It is my present purpose to make this matter as clear as I can. Let it be said at the outset that one thing only is needful in order to become a follower of Christ—to wit, that one shall believe in Him, but, before we come to that, we must touch upon a matter of preliminary importance.

A man must repent before he believes in Christ (Mark i., 15). Now repentance is not a saving grace, having value only as it leads to something further on. The pain of a physical malady has no curative virtue; but it is this pain that inclines the patient to ring the[187] doctor's bell. So John the Baptist goes before Christ with his cry, "Repent ye!" Since without repentance there is no adequate sense of need, nor disposition to accept Christ.

Let us get a clear understanding of repentance. It suggests at the outset, an apprehension of sin as a fact; not a figment of the imagination, not "a belief of mortal mind"; not an infection due to environment, and therefore involving no personal accountability; but a distinct, flagrant violation of holy law, by which the sinner is brought into rebellion against God.

And sin must be apprehended, furthermore, as a calamitous fact, that is, involving an adequate penalty: "The soul that sinneth, it shall die." A true penitent recognizes the justice of the punishment which is imposed upon him; as did the repentant thief, when he said to his comrade, "We indeed are condemned justly." One who spends his time in trying to explain away hell and "the unquenchable fire" and "the worm that dieth not," is not a penitent man.

And sin must be furthermore recognized as a concrete or personal fact. It is not enough to acknowledge the incontrovertible presence of sin in the world around us. The important thing is, that this sin inheres in me. So David prayed, "Have mercy upon me, O God, according unto thy loving kindness; for I have sinned and done this evil in thy sight." He[188] had always known, in general terms, that adultery was a fearful thing; but when it pointed its gaunt finger at him in the watches of the night and hissed, "Bathsheba!" it brought him to his knees.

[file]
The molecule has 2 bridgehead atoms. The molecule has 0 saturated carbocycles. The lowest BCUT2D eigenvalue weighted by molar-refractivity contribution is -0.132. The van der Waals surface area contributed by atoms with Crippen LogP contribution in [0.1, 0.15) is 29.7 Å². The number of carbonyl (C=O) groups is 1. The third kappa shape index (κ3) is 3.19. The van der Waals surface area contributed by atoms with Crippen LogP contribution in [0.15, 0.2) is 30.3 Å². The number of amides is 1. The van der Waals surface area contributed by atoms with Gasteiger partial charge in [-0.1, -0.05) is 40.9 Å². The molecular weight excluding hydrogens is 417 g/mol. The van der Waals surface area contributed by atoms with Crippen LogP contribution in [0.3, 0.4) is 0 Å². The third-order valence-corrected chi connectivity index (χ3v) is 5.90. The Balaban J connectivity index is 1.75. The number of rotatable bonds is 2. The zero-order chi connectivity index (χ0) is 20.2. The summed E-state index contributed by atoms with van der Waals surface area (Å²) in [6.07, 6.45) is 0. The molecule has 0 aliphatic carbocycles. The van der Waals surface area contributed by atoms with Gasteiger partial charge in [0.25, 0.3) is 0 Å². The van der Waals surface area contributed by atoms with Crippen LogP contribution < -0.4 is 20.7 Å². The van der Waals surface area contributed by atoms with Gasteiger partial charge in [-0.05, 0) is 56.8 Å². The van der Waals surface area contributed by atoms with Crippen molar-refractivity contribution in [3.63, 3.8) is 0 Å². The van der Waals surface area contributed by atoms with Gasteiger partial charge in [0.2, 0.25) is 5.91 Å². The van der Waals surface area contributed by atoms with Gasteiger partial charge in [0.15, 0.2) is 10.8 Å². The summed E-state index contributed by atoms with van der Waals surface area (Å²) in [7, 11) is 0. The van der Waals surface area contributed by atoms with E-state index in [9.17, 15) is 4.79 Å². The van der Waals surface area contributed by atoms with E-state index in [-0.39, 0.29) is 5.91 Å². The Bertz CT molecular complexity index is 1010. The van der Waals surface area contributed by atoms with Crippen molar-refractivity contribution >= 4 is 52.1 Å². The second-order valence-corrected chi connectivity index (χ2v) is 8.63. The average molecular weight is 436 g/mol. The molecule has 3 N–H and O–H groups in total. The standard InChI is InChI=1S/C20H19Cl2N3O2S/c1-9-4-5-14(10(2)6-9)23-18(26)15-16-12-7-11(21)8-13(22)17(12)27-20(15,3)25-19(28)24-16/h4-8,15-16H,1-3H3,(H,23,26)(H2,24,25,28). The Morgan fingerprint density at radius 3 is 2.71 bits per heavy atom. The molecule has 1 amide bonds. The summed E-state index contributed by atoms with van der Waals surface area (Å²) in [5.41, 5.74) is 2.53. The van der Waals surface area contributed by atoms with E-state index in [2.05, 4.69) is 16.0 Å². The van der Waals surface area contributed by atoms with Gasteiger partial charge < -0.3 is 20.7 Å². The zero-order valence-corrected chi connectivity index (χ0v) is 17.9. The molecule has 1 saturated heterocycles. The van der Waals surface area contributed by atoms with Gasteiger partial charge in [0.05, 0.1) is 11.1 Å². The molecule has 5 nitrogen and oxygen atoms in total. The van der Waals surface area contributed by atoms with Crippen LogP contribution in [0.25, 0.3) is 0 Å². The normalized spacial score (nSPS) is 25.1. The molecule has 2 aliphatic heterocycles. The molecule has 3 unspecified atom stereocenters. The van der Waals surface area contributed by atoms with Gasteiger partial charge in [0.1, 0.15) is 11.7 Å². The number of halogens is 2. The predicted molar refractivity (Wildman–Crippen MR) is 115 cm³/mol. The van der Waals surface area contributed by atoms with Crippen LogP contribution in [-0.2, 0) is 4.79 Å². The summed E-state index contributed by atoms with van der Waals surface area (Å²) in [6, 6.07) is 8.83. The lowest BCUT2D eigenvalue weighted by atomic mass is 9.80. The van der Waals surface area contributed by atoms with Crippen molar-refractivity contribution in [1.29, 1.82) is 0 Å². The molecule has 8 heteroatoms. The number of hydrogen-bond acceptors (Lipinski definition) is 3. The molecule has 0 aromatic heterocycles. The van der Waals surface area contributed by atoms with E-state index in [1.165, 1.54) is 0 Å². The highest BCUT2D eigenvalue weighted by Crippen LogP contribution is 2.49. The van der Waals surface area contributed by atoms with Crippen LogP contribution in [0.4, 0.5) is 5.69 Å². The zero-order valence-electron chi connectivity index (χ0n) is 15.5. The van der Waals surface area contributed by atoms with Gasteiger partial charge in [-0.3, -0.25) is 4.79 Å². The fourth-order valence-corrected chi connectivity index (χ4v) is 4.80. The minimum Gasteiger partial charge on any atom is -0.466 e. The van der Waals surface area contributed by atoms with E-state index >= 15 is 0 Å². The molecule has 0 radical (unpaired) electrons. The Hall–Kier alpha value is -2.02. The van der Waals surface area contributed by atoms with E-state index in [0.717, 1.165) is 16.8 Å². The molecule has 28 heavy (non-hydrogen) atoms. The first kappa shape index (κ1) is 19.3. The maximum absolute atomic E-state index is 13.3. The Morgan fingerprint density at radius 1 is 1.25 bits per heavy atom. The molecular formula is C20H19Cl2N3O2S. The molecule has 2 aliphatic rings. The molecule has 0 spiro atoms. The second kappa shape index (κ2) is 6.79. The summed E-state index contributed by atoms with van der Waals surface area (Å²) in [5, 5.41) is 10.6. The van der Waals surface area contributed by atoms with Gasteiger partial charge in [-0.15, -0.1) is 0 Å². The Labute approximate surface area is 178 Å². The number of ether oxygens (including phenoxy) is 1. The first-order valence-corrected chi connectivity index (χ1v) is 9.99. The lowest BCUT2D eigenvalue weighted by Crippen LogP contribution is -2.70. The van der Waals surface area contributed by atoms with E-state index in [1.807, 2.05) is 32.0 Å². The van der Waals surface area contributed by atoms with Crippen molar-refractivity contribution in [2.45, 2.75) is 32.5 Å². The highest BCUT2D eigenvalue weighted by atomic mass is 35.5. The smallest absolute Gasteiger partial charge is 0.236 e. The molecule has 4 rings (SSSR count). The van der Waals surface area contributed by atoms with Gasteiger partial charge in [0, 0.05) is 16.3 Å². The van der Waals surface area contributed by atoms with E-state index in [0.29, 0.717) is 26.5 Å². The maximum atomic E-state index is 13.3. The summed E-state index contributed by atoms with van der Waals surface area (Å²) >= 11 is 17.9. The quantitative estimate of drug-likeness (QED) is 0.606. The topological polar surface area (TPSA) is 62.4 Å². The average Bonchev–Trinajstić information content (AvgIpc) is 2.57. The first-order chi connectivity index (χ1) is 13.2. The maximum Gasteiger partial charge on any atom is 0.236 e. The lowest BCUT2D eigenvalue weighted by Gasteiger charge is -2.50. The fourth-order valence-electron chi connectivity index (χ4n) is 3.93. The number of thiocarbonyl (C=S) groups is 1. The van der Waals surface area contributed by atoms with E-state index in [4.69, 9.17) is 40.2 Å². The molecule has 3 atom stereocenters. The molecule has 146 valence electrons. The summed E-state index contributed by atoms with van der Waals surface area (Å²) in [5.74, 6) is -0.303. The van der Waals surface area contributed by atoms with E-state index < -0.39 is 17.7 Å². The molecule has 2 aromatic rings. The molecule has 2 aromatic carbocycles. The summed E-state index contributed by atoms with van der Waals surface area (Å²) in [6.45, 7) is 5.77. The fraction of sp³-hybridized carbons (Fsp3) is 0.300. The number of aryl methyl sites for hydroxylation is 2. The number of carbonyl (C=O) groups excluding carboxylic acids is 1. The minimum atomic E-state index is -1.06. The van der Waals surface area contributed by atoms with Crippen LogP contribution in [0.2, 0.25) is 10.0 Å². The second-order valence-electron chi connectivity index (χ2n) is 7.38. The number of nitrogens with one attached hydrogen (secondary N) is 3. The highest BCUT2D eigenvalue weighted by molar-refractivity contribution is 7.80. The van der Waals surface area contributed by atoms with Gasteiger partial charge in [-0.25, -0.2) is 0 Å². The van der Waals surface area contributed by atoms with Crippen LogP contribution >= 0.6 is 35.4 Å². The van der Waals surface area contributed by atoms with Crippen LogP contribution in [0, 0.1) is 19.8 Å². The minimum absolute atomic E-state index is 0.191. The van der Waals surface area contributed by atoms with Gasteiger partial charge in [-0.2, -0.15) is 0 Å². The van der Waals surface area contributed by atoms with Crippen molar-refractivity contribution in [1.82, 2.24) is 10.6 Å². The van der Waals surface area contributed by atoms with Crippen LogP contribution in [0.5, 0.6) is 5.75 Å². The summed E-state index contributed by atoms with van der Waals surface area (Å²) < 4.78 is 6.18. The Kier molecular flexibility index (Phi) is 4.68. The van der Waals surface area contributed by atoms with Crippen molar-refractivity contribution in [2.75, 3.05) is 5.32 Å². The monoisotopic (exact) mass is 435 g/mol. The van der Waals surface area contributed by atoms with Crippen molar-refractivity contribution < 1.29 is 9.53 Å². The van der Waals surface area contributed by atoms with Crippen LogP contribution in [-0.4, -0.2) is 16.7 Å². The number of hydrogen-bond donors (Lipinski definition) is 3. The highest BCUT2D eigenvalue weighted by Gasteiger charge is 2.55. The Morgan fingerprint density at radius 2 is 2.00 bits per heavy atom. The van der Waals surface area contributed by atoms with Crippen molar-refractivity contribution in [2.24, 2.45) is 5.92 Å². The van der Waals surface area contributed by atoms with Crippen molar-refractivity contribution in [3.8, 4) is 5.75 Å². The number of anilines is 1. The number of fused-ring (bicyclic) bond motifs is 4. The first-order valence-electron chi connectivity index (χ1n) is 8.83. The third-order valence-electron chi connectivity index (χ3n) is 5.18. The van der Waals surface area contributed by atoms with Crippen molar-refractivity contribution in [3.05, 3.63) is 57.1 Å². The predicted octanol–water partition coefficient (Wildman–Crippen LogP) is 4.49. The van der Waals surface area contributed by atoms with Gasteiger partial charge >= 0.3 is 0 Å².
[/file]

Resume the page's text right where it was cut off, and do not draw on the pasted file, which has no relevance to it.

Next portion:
And this conviction of sin must be followed by a resolution to forsake it. The true penitent fears his sin, hates it, loathes it, abhors it, and determines to quit it.

But observe, all this is merely preliminary to the one thing needful. There is no virtue in repentance per se. The penitent is not saved; he has only discovered his need of salvation. He knows his malady; now how shall he be cured of it? To pause here is death. One in a sinking boat must not be satisfied with stopping the leak; the boat must be baled out. A man head over ears in debt can not recover his credit by resolving to pay cash in the future; he must somehow cancel his past obligations. If a penitent were never to commit another sin, the "handwriting of ordinances" would still be against him. The record of the past remains; and it will confront him in the judgment unless it be disposed of. The past. The mislived past! What shall be done about it?

This brings us to the matter in hand: What shall I do to be saved? or How shall I become a Christian?